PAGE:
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Horses Should Not Exercise On An Empty Stomach
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Horses Should Not Exercise On An Empty Stomach

In horses’ natural setting, where they eat almost constantly and consume large amounts of forage, a fibrous “mat” develops in their stomachs, floating on top of the stomach acid. This mat helps prevent acid (which is constantly secreted in the stomach’s lower glandular portion, which is protected by a mucus layer) from splashing up and the nonglandular part of the stomach (where the cells of the lining do not produce protective mucus).

When we meal feed horses, this mat is diminished and, therefore, less of a barrier between the stomach acid and the unprotected nonglandular tissue forms. And, not surprisingly, most gastric ulcers are located in the nonglandular portion or along the dividing line (called the margo plicatus) between the two sections.

After your horse has finished eating, it takes only about 6 hours for the majority of that meal to leave the stomach. So, when you ride before meal times and many hours after the horse’s last meal, his stomach lacks the same level of protection that would have existed shortly after he ate.

Additionally, some foods can act as a buffer, helping to raise the pH of the stomach acid. This is especially true of forages, particularly high-calcium legumes such as alfalfa.

Finally, chewing causes saliva to be released, which also helps buffer the stomach acid. So, if your horse eats close to riding, his stomach acid might be less acidic due to this buffering action.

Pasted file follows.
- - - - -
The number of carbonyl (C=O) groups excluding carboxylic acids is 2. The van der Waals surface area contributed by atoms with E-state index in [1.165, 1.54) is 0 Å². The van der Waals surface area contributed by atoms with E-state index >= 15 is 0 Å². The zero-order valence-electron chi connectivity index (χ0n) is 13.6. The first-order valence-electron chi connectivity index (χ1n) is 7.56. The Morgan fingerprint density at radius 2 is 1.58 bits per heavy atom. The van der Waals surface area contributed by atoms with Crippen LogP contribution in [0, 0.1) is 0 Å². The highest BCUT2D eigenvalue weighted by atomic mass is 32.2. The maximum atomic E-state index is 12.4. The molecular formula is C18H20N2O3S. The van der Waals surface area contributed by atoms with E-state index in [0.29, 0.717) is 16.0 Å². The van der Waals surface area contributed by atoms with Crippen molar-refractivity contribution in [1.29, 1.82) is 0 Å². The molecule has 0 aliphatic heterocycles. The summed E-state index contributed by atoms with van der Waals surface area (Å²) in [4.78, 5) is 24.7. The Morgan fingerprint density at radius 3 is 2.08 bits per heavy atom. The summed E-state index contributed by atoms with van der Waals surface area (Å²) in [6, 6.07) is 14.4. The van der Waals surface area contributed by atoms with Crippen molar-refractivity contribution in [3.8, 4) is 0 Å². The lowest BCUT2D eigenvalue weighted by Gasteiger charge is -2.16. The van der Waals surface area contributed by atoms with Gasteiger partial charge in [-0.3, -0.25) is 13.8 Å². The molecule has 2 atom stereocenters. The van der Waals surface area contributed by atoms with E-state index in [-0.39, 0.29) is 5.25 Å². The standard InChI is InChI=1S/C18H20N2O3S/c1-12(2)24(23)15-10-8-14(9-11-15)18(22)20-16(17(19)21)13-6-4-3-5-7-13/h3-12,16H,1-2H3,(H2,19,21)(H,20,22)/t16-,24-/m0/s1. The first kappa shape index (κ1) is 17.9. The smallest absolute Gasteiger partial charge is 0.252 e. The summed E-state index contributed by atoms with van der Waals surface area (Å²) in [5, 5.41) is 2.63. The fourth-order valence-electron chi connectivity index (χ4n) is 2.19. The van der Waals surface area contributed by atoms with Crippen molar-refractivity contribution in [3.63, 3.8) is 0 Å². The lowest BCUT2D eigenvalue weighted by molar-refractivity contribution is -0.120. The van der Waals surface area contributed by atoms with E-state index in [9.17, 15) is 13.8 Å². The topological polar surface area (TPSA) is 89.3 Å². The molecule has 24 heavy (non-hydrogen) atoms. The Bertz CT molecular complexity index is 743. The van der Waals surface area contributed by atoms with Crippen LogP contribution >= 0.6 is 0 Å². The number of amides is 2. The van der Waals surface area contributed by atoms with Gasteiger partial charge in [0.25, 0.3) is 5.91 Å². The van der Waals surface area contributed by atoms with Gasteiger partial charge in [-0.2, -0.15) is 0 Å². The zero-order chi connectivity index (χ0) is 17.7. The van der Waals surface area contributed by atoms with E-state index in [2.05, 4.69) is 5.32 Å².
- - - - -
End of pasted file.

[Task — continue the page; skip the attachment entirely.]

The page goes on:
The best thing you can do when your horse hasn’t eaten for several hours before a ride is to feed it something beforehand. This might just mean allowing your horse to munch on hay in a net while you’re grooming or feeding a pound or so of hay pellets. A legume hay or hay pellet such as alfalfa will help more than a grass hay due to the higher calcium levels and, thus, better buffering capacity.

Buffering and coating supplements are also available that have been shown to help either protect the stomach lining or buffer stomach acid. These supplements tend to be somewhat short-lived, meaning their beneficial action only lasts a couple of hours. But this would be fine in a situation where you’re just wanting that buffering protection for the duration of your ride. Some are more effective than others, so do your homework and see whether the manufacturers have any data to prove that their product does effectively buffer stomach acid and for how long.

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